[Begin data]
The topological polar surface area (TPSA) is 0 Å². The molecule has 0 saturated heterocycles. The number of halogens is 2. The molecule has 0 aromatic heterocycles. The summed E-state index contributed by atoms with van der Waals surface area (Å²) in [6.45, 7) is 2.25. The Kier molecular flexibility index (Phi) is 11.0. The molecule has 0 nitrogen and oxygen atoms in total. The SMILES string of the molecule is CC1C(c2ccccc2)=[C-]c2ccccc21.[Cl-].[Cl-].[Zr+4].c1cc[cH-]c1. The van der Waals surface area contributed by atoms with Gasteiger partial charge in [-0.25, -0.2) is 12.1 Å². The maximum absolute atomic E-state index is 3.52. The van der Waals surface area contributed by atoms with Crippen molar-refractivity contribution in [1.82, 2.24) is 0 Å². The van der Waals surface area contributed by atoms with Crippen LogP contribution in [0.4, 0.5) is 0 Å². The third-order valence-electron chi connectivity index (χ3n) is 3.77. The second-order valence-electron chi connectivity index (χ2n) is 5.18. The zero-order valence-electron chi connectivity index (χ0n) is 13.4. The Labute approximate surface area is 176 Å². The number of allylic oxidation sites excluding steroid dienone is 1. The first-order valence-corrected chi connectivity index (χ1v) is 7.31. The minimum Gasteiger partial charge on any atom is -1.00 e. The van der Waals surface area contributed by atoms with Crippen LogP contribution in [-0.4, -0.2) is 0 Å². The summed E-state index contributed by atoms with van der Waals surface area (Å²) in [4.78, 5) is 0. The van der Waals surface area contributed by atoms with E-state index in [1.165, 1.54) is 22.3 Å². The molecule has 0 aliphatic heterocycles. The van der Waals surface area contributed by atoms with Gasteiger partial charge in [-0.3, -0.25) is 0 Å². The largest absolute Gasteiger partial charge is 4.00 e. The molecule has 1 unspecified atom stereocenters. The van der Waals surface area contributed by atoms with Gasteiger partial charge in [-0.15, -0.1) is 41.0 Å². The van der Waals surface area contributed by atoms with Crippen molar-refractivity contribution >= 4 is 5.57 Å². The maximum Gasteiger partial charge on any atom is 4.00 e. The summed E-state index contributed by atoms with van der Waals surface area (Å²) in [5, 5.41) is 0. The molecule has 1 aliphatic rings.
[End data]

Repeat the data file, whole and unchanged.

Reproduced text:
The topological polar surface area (TPSA) is 0 Å². The molecule has 0 saturated heterocycles. The number of halogens is 2. The molecule has 0 aromatic heterocycles. The summed E-state index contributed by atoms with van der Waals surface area (Å²) in [6.45, 7) is 2.25. The Kier molecular flexibility index (Phi) is 11.0. The molecule has 0 nitrogen and oxygen atoms in total. The SMILES string of the molecule is CC1C(c2ccccc2)=[C-]c2ccccc21.[Cl-].[Cl-].[Zr+4].c1cc[cH-]c1. The van der Waals surface area contributed by atoms with Gasteiger partial charge in [-0.25, -0.2) is 12.1 Å². The maximum absolute atomic E-state index is 3.52. The van der Waals surface area contributed by atoms with Crippen molar-refractivity contribution in [1.82, 2.24) is 0 Å². The van der Waals surface area contributed by atoms with Crippen LogP contribution in [0.4, 0.5) is 0 Å². The third-order valence-electron chi connectivity index (χ3n) is 3.77. The second-order valence-electron chi connectivity index (χ2n) is 5.18. The zero-order valence-electron chi connectivity index (χ0n) is 13.4. The Labute approximate surface area is 176 Å². The number of allylic oxidation sites excluding steroid dienone is 1. The first-order valence-corrected chi connectivity index (χ1v) is 7.31. The minimum Gasteiger partial charge on any atom is -1.00 e. The van der Waals surface area contributed by atoms with Crippen LogP contribution in [-0.4, -0.2) is 0 Å². The summed E-state index contributed by atoms with van der Waals surface area (Å²) in [4.78, 5) is 0. The van der Waals surface area contributed by atoms with E-state index in [1.165, 1.54) is 22.3 Å². The molecule has 0 aliphatic heterocycles. The van der Waals surface area contributed by atoms with Gasteiger partial charge in [-0.3, -0.25) is 0 Å². The largest absolute Gasteiger partial charge is 4.00 e. The molecule has 1 unspecified atom stereocenters. The van der Waals surface area contributed by atoms with Gasteiger partial charge in [-0.15, -0.1) is 41.0 Å². The van der Waals surface area contributed by atoms with Crippen molar-refractivity contribution >= 4 is 5.57 Å². The maximum Gasteiger partial charge on any atom is 4.00 e. The summed E-state index contributed by atoms with van der Waals surface area (Å²) in [5, 5.41) is 0. The molecule has 1 aliphatic rings.